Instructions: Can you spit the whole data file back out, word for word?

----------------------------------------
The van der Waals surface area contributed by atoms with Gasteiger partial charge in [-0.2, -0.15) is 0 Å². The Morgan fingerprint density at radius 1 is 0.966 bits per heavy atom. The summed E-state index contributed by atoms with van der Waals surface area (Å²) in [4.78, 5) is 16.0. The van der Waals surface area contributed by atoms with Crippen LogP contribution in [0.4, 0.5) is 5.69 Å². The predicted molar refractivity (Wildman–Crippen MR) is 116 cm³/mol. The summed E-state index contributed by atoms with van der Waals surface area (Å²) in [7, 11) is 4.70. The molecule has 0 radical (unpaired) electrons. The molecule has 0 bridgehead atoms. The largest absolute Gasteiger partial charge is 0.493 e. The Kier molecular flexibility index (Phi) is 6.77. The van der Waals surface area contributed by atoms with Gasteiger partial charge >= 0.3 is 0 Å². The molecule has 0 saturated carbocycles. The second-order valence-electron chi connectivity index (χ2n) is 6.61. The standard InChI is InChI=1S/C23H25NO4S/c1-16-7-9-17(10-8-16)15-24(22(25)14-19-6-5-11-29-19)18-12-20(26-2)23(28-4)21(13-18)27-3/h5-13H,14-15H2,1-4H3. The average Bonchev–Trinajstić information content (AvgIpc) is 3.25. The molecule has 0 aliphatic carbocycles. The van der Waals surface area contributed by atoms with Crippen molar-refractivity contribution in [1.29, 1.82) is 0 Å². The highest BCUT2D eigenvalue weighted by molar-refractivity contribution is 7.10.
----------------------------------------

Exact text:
The van der Waals surface area contributed by atoms with Gasteiger partial charge in [-0.2, -0.15) is 0 Å². The Morgan fingerprint density at radius 1 is 0.966 bits per heavy atom. The summed E-state index contributed by atoms with van der Waals surface area (Å²) in [4.78, 5) is 16.0. The van der Waals surface area contributed by atoms with Crippen LogP contribution in [0.4, 0.5) is 5.69 Å². The predicted molar refractivity (Wildman–Crippen MR) is 116 cm³/mol. The summed E-state index contributed by atoms with van der Waals surface area (Å²) in [7, 11) is 4.70. The molecule has 0 radical (unpaired) electrons. The molecule has 0 bridgehead atoms. The largest absolute Gasteiger partial charge is 0.493 e. The Kier molecular flexibility index (Phi) is 6.77. The van der Waals surface area contributed by atoms with Gasteiger partial charge >= 0.3 is 0 Å². The molecule has 0 saturated carbocycles. The second-order valence-electron chi connectivity index (χ2n) is 6.61. The standard InChI is InChI=1S/C23H25NO4S/c1-16-7-9-17(10-8-16)15-24(22(25)14-19-6-5-11-29-19)18-12-20(26-2)23(28-4)21(13-18)27-3/h5-13H,14-15H2,1-4H3. The average Bonchev–Trinajstić information content (AvgIpc) is 3.25. The molecule has 0 aliphatic carbocycles. The van der Waals surface area contributed by atoms with Crippen molar-refractivity contribution in [1.29, 1.82) is 0 Å². The highest BCUT2D eigenvalue weighted by molar-refractivity contribution is 7.10.